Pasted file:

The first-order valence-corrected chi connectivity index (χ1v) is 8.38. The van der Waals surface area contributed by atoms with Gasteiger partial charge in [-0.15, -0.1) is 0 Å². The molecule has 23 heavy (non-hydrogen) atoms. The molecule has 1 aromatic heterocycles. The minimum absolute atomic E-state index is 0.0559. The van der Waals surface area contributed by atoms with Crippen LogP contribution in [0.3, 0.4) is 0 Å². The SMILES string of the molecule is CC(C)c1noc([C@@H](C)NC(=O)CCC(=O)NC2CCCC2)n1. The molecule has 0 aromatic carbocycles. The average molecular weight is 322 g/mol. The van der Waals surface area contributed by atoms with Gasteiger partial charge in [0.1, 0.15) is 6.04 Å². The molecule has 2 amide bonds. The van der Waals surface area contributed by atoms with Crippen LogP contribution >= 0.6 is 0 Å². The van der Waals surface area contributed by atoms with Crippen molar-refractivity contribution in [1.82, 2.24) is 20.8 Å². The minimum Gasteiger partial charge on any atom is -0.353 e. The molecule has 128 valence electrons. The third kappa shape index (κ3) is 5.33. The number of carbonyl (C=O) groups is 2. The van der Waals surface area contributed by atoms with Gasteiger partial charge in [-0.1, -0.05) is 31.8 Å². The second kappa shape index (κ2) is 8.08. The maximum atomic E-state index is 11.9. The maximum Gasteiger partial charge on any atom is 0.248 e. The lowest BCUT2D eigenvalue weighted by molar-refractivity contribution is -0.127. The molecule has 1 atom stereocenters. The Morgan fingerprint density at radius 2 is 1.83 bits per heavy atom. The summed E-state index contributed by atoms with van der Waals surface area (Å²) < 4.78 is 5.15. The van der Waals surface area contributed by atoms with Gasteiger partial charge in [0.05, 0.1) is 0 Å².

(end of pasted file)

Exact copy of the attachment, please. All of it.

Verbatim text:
The first-order valence-corrected chi connectivity index (χ1v) is 8.38. The van der Waals surface area contributed by atoms with Gasteiger partial charge in [-0.15, -0.1) is 0 Å². The molecule has 23 heavy (non-hydrogen) atoms. The molecule has 1 aromatic heterocycles. The minimum absolute atomic E-state index is 0.0559. The van der Waals surface area contributed by atoms with Crippen LogP contribution in [0.3, 0.4) is 0 Å². The SMILES string of the molecule is CC(C)c1noc([C@@H](C)NC(=O)CCC(=O)NC2CCCC2)n1. The molecule has 0 aromatic carbocycles. The average molecular weight is 322 g/mol. The van der Waals surface area contributed by atoms with Gasteiger partial charge in [0.1, 0.15) is 6.04 Å². The molecule has 2 amide bonds. The van der Waals surface area contributed by atoms with Crippen LogP contribution >= 0.6 is 0 Å². The van der Waals surface area contributed by atoms with Crippen molar-refractivity contribution in [1.82, 2.24) is 20.8 Å². The minimum Gasteiger partial charge on any atom is -0.353 e. The molecule has 128 valence electrons. The third kappa shape index (κ3) is 5.33. The number of carbonyl (C=O) groups is 2. The van der Waals surface area contributed by atoms with Gasteiger partial charge in [-0.1, -0.05) is 31.8 Å². The second kappa shape index (κ2) is 8.08. The maximum atomic E-state index is 11.9. The maximum Gasteiger partial charge on any atom is 0.248 e. The lowest BCUT2D eigenvalue weighted by molar-refractivity contribution is -0.127. The molecule has 1 atom stereocenters. The Morgan fingerprint density at radius 2 is 1.83 bits per heavy atom. The summed E-state index contributed by atoms with van der Waals surface area (Å²) < 4.78 is 5.15. The van der Waals surface area contributed by atoms with Gasteiger partial charge in [0.05, 0.1) is 0 Å².